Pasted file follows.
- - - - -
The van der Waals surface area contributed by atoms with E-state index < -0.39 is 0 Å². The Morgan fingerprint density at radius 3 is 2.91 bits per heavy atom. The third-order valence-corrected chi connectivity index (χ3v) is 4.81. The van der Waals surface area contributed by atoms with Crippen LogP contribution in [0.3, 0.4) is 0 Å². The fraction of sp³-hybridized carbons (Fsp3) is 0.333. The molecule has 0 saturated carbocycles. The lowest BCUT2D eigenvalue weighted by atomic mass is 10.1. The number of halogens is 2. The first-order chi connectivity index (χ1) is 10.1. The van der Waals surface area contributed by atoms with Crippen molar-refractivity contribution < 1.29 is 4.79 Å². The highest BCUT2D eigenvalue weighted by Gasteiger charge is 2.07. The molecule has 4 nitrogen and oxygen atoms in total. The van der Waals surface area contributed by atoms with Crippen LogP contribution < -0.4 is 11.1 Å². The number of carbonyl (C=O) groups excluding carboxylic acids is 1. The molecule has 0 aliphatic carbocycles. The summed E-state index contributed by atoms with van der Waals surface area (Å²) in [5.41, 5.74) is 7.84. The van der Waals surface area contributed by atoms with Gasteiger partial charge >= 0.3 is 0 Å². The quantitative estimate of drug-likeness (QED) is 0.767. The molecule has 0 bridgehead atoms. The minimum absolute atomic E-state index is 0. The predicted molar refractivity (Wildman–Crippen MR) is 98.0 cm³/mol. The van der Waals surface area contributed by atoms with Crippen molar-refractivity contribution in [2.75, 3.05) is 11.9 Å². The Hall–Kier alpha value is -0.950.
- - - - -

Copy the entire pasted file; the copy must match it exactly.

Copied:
The van der Waals surface area contributed by atoms with E-state index < -0.39 is 0 Å². The Morgan fingerprint density at radius 3 is 2.91 bits per heavy atom. The third-order valence-corrected chi connectivity index (χ3v) is 4.81. The van der Waals surface area contributed by atoms with Crippen LogP contribution in [0.3, 0.4) is 0 Å². The fraction of sp³-hybridized carbons (Fsp3) is 0.333. The molecule has 0 saturated carbocycles. The lowest BCUT2D eigenvalue weighted by atomic mass is 10.1. The number of halogens is 2. The first-order chi connectivity index (χ1) is 10.1. The van der Waals surface area contributed by atoms with Crippen molar-refractivity contribution < 1.29 is 4.79 Å². The highest BCUT2D eigenvalue weighted by Gasteiger charge is 2.07. The molecule has 4 nitrogen and oxygen atoms in total. The van der Waals surface area contributed by atoms with Crippen LogP contribution < -0.4 is 11.1 Å². The number of carbonyl (C=O) groups excluding carboxylic acids is 1. The molecule has 0 aliphatic carbocycles. The summed E-state index contributed by atoms with van der Waals surface area (Å²) in [5.41, 5.74) is 7.84. The van der Waals surface area contributed by atoms with Gasteiger partial charge >= 0.3 is 0 Å². The quantitative estimate of drug-likeness (QED) is 0.767. The molecule has 0 bridgehead atoms. The minimum absolute atomic E-state index is 0. The predicted molar refractivity (Wildman–Crippen MR) is 98.0 cm³/mol. The van der Waals surface area contributed by atoms with Crippen molar-refractivity contribution in [2.75, 3.05) is 11.9 Å². The Hall–Kier alpha value is -0.950.